And it’s the dialog I enjoy the most. I invite and respond to criticism because I recognize that my handle on Pentecostalism, Evangelicalism, Christianity, and morality is not the only valid point of view. I may, in fact, be wrong. I welcome the dialog.
I view my blog as a place where I am learning what I think, and I get the blessing and benefit of others helping me along the way. In my intellectual journey, I have explored topics and ideas I would not have plumbed without a willing reading audience. My blog is, in this sense, a spiritual discipline.
I also view my weblog as an instrument of change. My writing is already changing me. Further, I hope that my views will change those who read. Maybe they’ll agree, maybe they’ll disagree. But maybe, just maybe, they’ll view things slightly differently now than before.
I see Paul the Apostle as a sort of epistolary proto-blogger. When circumstances warranted a post, he addressed issues head-on in public forum writing with letters that would be read aloud to his audience. We don’t have the replies (comments) to enjoy–we can only infer them–but there is no doubt that his audience responded to his posts with disagreement and calls for clarification.
I’m no St. Paul, none of us are. But there is much to commend open dialog and response.
Finally, Out of Ur is not typical of most new blogs. You have the visibility and built-in audience out of the gate that most bloggers do not enjoy. More, your audience is already more variegated than the typical slice of the blogosphere represented at most religious blogs. Birds of a feather blog together, but Leadership and Out of Ur reach a wider spectrum of opinions and ecclesiology than my BlogRodent blog or almost any other Evangelical blog I know of.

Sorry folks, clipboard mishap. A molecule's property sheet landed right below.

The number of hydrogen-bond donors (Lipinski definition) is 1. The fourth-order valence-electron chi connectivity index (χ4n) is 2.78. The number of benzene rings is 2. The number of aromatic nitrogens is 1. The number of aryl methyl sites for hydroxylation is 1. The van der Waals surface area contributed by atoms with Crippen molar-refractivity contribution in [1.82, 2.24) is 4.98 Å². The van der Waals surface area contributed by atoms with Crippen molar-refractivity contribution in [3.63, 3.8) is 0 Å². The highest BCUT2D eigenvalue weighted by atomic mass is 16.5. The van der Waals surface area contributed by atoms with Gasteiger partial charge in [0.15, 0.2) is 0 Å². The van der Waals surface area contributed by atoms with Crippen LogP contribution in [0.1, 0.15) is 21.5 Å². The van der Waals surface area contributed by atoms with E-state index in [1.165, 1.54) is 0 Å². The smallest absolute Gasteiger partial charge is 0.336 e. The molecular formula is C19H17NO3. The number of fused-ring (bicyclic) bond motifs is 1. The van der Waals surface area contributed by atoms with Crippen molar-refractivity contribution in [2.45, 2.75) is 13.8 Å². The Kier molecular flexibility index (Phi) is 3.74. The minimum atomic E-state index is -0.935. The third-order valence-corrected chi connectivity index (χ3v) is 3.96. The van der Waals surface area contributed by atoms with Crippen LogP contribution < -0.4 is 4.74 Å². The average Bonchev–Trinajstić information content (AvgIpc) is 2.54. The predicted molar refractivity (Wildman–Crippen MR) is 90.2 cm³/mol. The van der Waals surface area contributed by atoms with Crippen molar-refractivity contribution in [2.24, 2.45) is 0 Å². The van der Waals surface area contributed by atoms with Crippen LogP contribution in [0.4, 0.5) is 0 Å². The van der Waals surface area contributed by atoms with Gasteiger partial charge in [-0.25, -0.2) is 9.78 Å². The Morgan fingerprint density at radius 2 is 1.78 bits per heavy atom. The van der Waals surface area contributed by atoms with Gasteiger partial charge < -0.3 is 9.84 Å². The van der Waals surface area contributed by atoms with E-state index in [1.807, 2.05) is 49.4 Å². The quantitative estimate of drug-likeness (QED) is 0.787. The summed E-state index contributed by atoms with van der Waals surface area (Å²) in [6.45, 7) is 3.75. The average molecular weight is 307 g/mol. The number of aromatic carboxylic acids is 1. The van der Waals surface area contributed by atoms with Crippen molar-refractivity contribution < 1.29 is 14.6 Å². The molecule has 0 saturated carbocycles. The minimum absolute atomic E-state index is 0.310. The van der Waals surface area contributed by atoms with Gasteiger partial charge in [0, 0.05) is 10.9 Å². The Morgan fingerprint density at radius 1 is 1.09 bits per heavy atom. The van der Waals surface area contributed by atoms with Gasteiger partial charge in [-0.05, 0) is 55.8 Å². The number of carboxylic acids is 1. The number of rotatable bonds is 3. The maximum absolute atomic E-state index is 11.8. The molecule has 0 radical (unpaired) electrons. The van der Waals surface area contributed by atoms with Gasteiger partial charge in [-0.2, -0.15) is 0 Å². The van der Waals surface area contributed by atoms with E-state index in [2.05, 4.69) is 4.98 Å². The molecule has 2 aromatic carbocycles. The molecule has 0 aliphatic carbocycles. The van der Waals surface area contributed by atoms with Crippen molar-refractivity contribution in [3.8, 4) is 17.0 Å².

And the results are fascinating.
Keep up the good work, Eric.
(For some reason, I thought Eric Reed, Leadership journal editor, had written the post. :: sigh :: I didn’t realize my error until moments after I hit “submit.” My overall content would’ve been the same regardless.)
Blomberg admits, up front, that the entirety of his experience with blogs is as an observer, and his participation till now seems to have been limited to interacting in the comments section of the Out of Ur weblog. So, his critique is that of an outsider, not a committed participant. I suspect that colors his view—his exposure would tend toward a narrow, unrandom sample of the blogosphere. Of course, running a weblog exposes you to a narrow, unrandom sample as well, but it’s a different kind of slice giving a more authentic view.